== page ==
Trude Dothan

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Trude Dothan, December 2007

Trude Dothan (Hebrew: טרודה דותן‎; 12 October 1922 – 28 January 2016) was an Israeli archaeologist who focused on the Late Bronze and Iron Ages in the region, in particular in Philistine culture.[1][2] A professor at Hebrew University of Jerusalem from 1977, she held the Eliezer Sukenik Chair of Archeology and headed the Berman Center of Biblical Archaeology. Her private collection of books is now in the Lanier Theological Library, Houston, Texas.


Trude Dothan was born in 1922 in Vienna, from where her parents emigrated to Mandatory Palestine the very next year. Her parents were both born in Vienna and, once in Jerusalem, they joined the local community of intellectuals and artists, many of them German speakers.[1] Her father, Leopold Krakauer (1890-1954), was an artist and architect who designed several Bauhaus-style buildings for Jerusalem's "garden city" of Rehavia; her mother Grete (née Wolf, 1890-1970) was a painter.[1]

In 1951 she married Moshe Dothan (1919–1999), a fellow archaeologist with whom she shared interest in biblical archaeology and particularly the Philistine culture. They had two children together.[1][3] She died on 28 January 2016, aged 93.[4]

Awards and honors[edit]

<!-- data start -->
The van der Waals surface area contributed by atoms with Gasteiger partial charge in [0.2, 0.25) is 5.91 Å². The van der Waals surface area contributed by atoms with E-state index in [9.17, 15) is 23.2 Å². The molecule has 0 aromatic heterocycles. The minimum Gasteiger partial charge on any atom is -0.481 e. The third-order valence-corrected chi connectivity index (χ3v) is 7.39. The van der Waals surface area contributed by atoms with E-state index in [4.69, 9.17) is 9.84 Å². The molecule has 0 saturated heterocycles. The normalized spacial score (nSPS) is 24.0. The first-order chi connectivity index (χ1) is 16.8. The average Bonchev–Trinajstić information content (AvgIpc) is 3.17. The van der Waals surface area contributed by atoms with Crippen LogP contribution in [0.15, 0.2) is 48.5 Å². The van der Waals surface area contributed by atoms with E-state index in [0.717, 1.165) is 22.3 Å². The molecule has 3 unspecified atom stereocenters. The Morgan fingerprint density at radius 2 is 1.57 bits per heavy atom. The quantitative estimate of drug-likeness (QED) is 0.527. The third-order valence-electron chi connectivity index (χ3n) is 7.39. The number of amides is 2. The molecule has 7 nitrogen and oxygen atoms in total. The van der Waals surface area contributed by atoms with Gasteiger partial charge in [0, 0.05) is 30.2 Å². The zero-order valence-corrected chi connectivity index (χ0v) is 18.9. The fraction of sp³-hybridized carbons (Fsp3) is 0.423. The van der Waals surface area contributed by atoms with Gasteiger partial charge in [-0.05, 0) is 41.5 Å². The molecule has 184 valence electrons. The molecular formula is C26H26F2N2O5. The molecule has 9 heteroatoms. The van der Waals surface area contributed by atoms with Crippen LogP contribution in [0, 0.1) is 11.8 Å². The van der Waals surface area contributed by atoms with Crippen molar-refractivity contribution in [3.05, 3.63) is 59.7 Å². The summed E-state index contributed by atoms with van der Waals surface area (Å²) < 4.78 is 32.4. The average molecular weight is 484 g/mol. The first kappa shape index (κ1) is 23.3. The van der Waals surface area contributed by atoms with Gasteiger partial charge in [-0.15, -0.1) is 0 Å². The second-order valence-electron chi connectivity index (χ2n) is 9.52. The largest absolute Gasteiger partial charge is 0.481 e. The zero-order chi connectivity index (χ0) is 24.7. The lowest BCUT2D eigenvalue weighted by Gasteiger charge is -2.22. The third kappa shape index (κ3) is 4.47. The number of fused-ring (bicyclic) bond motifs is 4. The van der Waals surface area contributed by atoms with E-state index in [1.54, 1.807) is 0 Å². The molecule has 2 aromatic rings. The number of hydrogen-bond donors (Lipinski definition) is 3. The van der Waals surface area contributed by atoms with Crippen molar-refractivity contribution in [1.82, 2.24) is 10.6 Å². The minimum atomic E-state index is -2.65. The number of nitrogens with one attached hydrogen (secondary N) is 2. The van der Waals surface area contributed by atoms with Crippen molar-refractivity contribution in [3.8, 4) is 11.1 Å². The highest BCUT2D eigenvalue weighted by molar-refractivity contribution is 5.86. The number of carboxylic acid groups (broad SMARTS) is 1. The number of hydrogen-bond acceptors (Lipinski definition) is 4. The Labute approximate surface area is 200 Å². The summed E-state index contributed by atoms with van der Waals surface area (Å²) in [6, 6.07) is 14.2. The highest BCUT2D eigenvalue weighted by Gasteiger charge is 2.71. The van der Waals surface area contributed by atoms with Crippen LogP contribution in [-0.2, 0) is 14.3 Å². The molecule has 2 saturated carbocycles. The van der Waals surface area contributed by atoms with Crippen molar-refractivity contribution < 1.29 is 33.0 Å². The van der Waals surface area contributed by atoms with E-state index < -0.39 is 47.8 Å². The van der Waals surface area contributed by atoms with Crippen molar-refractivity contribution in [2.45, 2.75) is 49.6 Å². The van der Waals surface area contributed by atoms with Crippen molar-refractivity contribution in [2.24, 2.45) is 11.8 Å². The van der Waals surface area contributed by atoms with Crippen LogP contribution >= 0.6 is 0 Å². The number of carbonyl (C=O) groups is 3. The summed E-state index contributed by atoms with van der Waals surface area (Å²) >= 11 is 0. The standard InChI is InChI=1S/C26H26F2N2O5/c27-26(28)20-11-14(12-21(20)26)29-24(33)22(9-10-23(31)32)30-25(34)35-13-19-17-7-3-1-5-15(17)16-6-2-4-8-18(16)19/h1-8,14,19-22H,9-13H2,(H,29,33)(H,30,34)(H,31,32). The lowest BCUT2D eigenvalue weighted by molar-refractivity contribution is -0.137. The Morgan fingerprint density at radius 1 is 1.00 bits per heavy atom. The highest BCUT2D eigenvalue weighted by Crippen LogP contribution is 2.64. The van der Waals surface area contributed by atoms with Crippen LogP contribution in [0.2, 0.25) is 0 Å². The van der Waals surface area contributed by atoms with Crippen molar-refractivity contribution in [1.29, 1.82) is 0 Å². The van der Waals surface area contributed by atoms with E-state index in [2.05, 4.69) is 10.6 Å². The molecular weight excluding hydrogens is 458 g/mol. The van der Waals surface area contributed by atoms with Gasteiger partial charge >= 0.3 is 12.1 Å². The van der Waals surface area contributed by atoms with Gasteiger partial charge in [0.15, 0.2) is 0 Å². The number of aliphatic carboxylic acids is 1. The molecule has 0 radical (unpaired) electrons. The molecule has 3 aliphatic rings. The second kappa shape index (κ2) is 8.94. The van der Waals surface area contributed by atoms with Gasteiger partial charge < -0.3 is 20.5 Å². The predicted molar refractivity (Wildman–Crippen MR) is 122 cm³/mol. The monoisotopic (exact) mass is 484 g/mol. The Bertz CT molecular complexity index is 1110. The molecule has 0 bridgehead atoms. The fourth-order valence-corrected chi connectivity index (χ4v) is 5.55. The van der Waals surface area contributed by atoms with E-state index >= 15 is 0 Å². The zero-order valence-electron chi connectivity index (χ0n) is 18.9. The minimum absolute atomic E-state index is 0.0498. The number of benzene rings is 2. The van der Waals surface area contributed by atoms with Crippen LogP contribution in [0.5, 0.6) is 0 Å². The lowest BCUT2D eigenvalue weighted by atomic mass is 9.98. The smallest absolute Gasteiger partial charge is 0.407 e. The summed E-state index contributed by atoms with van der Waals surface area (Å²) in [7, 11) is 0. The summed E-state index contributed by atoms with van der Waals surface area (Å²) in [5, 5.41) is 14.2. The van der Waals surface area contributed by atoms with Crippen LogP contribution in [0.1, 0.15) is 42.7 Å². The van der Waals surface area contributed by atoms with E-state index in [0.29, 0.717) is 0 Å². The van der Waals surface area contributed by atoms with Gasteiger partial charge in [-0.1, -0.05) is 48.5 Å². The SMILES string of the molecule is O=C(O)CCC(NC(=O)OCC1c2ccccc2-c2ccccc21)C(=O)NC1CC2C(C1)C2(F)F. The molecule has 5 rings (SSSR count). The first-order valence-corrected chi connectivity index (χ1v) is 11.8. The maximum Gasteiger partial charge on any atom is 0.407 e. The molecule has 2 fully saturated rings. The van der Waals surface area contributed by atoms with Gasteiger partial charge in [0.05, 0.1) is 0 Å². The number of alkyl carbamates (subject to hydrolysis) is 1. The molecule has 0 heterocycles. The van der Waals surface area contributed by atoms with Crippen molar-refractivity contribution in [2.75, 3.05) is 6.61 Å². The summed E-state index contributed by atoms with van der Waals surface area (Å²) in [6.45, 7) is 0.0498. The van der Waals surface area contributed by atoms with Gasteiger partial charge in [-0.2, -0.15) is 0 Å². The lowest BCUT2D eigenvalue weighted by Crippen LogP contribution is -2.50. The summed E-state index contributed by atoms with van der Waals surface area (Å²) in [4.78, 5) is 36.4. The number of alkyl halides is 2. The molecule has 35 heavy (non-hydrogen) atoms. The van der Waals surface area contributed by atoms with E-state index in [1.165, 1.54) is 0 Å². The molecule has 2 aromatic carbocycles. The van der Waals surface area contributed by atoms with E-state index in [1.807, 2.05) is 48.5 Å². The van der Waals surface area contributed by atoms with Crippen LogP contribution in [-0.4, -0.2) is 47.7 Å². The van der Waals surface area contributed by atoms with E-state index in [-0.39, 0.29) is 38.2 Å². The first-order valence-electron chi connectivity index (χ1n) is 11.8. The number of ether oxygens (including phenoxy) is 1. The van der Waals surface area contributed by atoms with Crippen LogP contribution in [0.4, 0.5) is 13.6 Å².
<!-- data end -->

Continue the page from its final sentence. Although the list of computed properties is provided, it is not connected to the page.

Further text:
Some of the earlier books are signed Trude Krakauer Dothan.

  • The Philistines and Their Material Culture, 1982[6]
  • People of the Sea: Search for the Philistines (with Moshe Dothan), 1992[7]
  • Deir el-Balah: Uncovering an Egyptian Outpost in Canaan from the Time of the Exodus[8]

See also[edit]


  1. ^ a b c d Hess, Orna. "Trude Dothan". Jewish Women: A Comprehensive Historical Encyclopedia. Jewish Women's Archive. Retrieved 2010-06-21.
  2. ^ Golden, Frederic (1981-03-23). "Science: Why Moses Went the Long Way". TIME. Retrieved 2010-06-22.
  3. ^ "CMS newsletter no' 26 - december 1999". Retrieved 2016-02-06.
  4. ^ [1] Archived January 10, 2016, at the Wayback Machine.
  5. ^ "Israel Prize Official Site – Recipients in 1998 (in Hebrew)". Retrieved 2016-02-06.
  6. ^ "The Philistines and Their Material Culture". 1982. Retrieved 2010-06-22.
  7. ^ "People of the Sea: Search for the Philistines". 1992. Retrieved 2010-06-22.
  8. ^ "Deir el-Balah: Uncovering an Egyptian Outpost in Canaan from the Time of the Exodus". Israel Museum Magazine. Winter 2008 – Spring 2009. Archived from the original on 2011-09-27. Retrieved 2010-06-22.

External links[edit]